Father John Misty: All Good Things Occur on the Floor

Published October 23, 2012

ABOVE: JOSH TILLMAN. PHOTO COURTESY OF EMMA GARR.

Father John Misty is the sort of musician who infiltrates his listeners’ dreams. Scroll through his Twitter page, and it is quite striking. According to fans, Misty’s dream-world doppelgänger plays “Go Fish” on trains, fathers twins, performs at the circus, and sings pop songs in Italian. Not exactly fantastical stuff, but enough that it could creep the subject out. Yet Misty, whose real name is Josh Tillman, remains unfazed. “Someone at a show in Santa Cruz told me I kept floating down out of the sky to comfort them during a DMT session. I told him that didn’t really sound like me,” he deadpans.

As Father John, Tillman is clearly up to some exciting things. Earlier in the month, he met Kid Cudi for the first time and the two “went on a spiritual journey in the studio.” But he’s careful not to reveal too much: “I don’t want to say ‘I can’t talk about it’ and make it into a big deal, but there are major labels involved.” He’s just worked on scoring his first film—a horror short involving his “lady”—an experience he greatly enjoyed. Currently, however, the musician is on his North American tour and is playing in New York with another Interview favorite, La Sera.   

ABOVE: AUBREY PLAZA IN “HOLLYWOOD FOREVER CEMETERY SINGS”

Fresh—or probably exhausted—from Austin City Limits, Tillman is on the road when we speak with him over the phone. “I’m in a van with a bunch of dudes, so they get to listen to me pontificate about myself,” he tells us. His first album as Misty, Fear Fun,  came out in May. Before that, Tillman released numerous albums under his own name, J. Tillman, and joined Fleet Foxes as their drummer in 2008. Father John is not, Tillman assures us, a character; the album preceded the name, and Tillman “just liked the idea of naming myself something so ridiculous.”  It was time for a change; to distance himself from the Joshua-turned-J. of yesteryear. “I don’t think I could even play a J. Tillman song now… I’m not ready to return to that period in my life,” Tillman explains.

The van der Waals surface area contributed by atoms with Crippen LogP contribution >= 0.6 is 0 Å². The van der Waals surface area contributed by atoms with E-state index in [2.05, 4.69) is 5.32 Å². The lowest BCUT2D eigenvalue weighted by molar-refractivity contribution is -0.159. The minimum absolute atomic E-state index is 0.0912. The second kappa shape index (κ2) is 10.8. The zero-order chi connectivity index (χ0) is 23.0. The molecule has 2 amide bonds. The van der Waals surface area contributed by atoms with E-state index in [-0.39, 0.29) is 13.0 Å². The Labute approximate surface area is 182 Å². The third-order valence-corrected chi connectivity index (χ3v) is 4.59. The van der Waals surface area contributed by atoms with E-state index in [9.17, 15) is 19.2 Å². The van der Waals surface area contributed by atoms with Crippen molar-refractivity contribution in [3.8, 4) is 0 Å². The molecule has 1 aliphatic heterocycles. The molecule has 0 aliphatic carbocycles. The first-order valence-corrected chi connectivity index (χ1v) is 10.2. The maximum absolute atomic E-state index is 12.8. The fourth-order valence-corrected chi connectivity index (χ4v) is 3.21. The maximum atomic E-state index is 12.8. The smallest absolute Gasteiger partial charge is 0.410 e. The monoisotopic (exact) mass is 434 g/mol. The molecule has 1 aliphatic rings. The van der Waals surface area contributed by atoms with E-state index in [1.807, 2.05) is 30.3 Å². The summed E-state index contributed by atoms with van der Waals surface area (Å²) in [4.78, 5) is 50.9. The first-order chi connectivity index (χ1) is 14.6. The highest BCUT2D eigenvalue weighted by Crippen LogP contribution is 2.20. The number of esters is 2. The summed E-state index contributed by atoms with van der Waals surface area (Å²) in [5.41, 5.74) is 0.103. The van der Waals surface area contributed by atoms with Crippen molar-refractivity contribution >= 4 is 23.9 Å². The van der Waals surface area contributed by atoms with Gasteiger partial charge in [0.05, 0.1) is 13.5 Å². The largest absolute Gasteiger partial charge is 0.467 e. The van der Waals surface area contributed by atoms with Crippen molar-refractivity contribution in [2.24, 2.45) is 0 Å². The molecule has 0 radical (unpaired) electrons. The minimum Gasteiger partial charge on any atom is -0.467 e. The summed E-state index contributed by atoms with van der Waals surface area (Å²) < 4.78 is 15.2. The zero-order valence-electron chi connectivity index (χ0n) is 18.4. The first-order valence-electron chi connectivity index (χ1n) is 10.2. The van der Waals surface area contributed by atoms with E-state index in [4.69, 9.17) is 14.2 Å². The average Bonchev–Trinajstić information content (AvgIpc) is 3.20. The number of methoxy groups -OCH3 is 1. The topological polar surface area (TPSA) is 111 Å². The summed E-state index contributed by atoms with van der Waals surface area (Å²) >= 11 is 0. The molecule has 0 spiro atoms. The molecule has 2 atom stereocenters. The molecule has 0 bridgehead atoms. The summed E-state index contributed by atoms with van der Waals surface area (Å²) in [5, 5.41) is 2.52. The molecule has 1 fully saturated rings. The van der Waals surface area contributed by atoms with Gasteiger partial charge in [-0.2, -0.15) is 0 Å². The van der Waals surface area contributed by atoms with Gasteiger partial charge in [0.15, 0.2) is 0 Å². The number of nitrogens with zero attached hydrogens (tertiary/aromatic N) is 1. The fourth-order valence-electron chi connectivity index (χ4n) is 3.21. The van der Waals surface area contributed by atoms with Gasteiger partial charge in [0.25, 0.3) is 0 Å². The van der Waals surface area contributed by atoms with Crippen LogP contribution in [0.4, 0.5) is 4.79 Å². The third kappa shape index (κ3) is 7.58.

Fear Fun is very much about Tillman himself, what he terms his “real time” experiences following his arbitrary move from Seattle to Los Angeles. “There was no good reason to move there, and thus I would never have to explain why,” says Tillman. His neighborhood of choice, Laurel Canyon, was something of an accident: “I confused Laurel Canyon with Topanga Canyon… I found myself living in the middle of Hollywood,” he continues. His songs are filled with humor and satire: “Tee Pee 1-12,” recounts going “to get some work done/So our faces finally matched/The doctor took one look at me/And took a skin graft out of my ass.” In “I’m Writing a Novel,” we get the portrait of a mad author: “First house that I saw I wrote ‘house’ up on the door/And told the people who lived there they had to get out ’cause my reality is realer than yours.” His first two videos—for “Hollywood Forever Cemetery Sings,” starring Aubrey Plaza, and for “Nancy from Now On,” starring a dominatrix (who happens to be Tillman’s “lady”)—begin with a very similar shot: “They’re both face to the floor, but in one the eyes are closed and in one they’re open. I’m doing quite a bit of communicating with that one eyeball.  All good things occur on the floor,” Tillman notes. It is all wonderfully silly, but it’s easy to see bits of Tillman peek out; the musician was indeed writing a novel when he recorded his album, and it’s included in the liner notes. As for the album title: “‘Fun’ is an economy based on scarcity.  It is only made possible because, in the Schopenhauer sense, life is boredom.”

Handsome and a little bit mysterious, Tillman’s the sort of indie character you fall in love with in the hopes of uncovering a hidden depth of soul—the male equivalent of the manic pixie dream girl. When we ask him if he ever had an imaginary friend, Tillman slyly replies: “I did, for my whole childhood. His name was Jesus Christ. He was a really bad friend, he’d just take and take and take.” He’s an advocate of magic mushrooms as a tool for spiritual awakening, correcting us that “The thing with shrooms is that even the bad trips, they’re informative. It’s not a party drug; if you’re using it for that, you’re doing it wrong. It’s a drug for discovery. They’re like medicine, and sometimes medicine tastes bad.”

FEAR FUN IS OUT NOW. FATHER JOHN MISTY IS PLAYING TONIGHT, OCTOBER 24, AT THE BOWERY BALLROOM IN NEW YORK. FOR MORE INFORMATION VISIT HIS WEBSITE.